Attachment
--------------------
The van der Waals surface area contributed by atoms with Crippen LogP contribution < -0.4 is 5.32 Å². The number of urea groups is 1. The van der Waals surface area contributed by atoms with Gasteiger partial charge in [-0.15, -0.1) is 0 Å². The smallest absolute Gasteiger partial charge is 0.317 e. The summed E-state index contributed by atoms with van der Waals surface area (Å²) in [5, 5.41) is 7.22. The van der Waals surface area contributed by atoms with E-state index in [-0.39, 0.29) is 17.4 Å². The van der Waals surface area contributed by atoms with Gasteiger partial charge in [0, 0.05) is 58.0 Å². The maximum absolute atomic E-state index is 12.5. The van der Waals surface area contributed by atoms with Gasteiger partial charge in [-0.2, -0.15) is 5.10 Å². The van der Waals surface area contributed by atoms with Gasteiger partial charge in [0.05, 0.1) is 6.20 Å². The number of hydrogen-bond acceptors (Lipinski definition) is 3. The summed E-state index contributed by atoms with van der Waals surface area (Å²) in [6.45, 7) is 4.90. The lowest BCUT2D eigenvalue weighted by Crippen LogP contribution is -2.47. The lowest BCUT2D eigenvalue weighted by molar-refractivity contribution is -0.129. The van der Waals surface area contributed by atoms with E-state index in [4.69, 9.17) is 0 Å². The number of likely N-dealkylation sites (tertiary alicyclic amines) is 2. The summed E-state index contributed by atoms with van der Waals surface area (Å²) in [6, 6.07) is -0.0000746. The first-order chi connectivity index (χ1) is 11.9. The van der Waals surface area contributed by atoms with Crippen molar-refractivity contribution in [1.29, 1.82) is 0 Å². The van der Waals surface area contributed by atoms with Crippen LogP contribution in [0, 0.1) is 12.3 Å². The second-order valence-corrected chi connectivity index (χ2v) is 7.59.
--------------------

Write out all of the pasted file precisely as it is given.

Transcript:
The van der Waals surface area contributed by atoms with Crippen LogP contribution < -0.4 is 5.32 Å². The number of urea groups is 1. The van der Waals surface area contributed by atoms with Gasteiger partial charge in [-0.15, -0.1) is 0 Å². The smallest absolute Gasteiger partial charge is 0.317 e. The summed E-state index contributed by atoms with van der Waals surface area (Å²) in [5, 5.41) is 7.22. The van der Waals surface area contributed by atoms with E-state index in [-0.39, 0.29) is 17.4 Å². The van der Waals surface area contributed by atoms with Gasteiger partial charge in [0, 0.05) is 58.0 Å². The maximum absolute atomic E-state index is 12.5. The van der Waals surface area contributed by atoms with Gasteiger partial charge in [-0.2, -0.15) is 5.10 Å². The van der Waals surface area contributed by atoms with Gasteiger partial charge in [0.05, 0.1) is 6.20 Å². The number of hydrogen-bond acceptors (Lipinski definition) is 3. The summed E-state index contributed by atoms with van der Waals surface area (Å²) in [6.45, 7) is 4.90. The lowest BCUT2D eigenvalue weighted by Crippen LogP contribution is -2.47. The lowest BCUT2D eigenvalue weighted by molar-refractivity contribution is -0.129. The van der Waals surface area contributed by atoms with E-state index in [4.69, 9.17) is 0 Å². The number of likely N-dealkylation sites (tertiary alicyclic amines) is 2. The summed E-state index contributed by atoms with van der Waals surface area (Å²) in [6, 6.07) is -0.0000746. The first-order chi connectivity index (χ1) is 11.9. The van der Waals surface area contributed by atoms with Crippen molar-refractivity contribution in [1.29, 1.82) is 0 Å². The van der Waals surface area contributed by atoms with Crippen LogP contribution in [0, 0.1) is 12.3 Å². The second-order valence-corrected chi connectivity index (χ2v) is 7.59.